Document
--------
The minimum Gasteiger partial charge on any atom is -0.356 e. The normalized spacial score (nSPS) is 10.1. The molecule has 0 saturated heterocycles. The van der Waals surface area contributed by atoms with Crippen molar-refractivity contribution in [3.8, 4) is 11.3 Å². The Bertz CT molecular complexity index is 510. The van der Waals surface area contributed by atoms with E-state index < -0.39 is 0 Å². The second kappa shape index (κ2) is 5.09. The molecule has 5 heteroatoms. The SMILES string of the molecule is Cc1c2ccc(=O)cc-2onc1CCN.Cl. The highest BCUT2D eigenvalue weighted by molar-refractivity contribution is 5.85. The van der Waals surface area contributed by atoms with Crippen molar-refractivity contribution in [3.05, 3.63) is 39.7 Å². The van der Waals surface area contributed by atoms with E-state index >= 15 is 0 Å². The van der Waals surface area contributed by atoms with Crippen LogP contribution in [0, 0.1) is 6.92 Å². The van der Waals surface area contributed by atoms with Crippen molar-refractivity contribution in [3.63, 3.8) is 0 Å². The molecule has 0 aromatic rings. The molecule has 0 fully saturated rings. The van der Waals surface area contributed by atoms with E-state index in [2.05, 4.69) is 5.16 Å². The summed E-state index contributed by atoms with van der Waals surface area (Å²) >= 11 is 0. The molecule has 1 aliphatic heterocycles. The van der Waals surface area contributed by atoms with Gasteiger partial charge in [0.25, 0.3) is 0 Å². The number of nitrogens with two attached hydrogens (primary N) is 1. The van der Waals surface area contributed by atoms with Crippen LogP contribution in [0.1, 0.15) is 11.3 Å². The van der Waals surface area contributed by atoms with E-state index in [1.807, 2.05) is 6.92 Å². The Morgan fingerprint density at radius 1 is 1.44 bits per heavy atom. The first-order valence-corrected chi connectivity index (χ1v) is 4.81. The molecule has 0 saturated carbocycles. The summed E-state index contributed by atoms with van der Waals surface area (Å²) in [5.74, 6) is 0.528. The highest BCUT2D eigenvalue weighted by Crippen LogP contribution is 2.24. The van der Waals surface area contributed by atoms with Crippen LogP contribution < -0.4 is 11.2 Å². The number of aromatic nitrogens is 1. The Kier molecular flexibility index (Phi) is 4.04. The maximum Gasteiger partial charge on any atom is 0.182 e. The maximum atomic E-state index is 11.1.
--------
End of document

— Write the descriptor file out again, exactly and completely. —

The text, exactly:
The minimum Gasteiger partial charge on any atom is -0.356 e. The normalized spacial score (nSPS) is 10.1. The molecule has 0 saturated heterocycles. The van der Waals surface area contributed by atoms with Crippen molar-refractivity contribution in [3.8, 4) is 11.3 Å². The Bertz CT molecular complexity index is 510. The van der Waals surface area contributed by atoms with E-state index < -0.39 is 0 Å². The second kappa shape index (κ2) is 5.09. The molecule has 5 heteroatoms. The SMILES string of the molecule is Cc1c2ccc(=O)cc-2onc1CCN.Cl. The highest BCUT2D eigenvalue weighted by molar-refractivity contribution is 5.85. The van der Waals surface area contributed by atoms with Crippen molar-refractivity contribution in [3.05, 3.63) is 39.7 Å². The van der Waals surface area contributed by atoms with E-state index >= 15 is 0 Å². The van der Waals surface area contributed by atoms with Crippen LogP contribution in [0, 0.1) is 6.92 Å². The van der Waals surface area contributed by atoms with Crippen molar-refractivity contribution in [3.63, 3.8) is 0 Å². The molecule has 0 aromatic rings. The molecule has 0 fully saturated rings. The van der Waals surface area contributed by atoms with E-state index in [2.05, 4.69) is 5.16 Å². The summed E-state index contributed by atoms with van der Waals surface area (Å²) >= 11 is 0. The molecule has 1 aliphatic heterocycles. The van der Waals surface area contributed by atoms with Gasteiger partial charge in [0.25, 0.3) is 0 Å². The number of nitrogens with two attached hydrogens (primary N) is 1. The van der Waals surface area contributed by atoms with Crippen LogP contribution in [0.1, 0.15) is 11.3 Å². The van der Waals surface area contributed by atoms with E-state index in [1.807, 2.05) is 6.92 Å². The Morgan fingerprint density at radius 1 is 1.44 bits per heavy atom. The first-order valence-corrected chi connectivity index (χ1v) is 4.81. The molecule has 0 saturated carbocycles. The summed E-state index contributed by atoms with van der Waals surface area (Å²) in [5.74, 6) is 0.528. The highest BCUT2D eigenvalue weighted by Crippen LogP contribution is 2.24. The van der Waals surface area contributed by atoms with Crippen LogP contribution < -0.4 is 11.2 Å². The number of aromatic nitrogens is 1. The Kier molecular flexibility index (Phi) is 4.04. The maximum Gasteiger partial charge on any atom is 0.182 e. The maximum atomic E-state index is 11.1.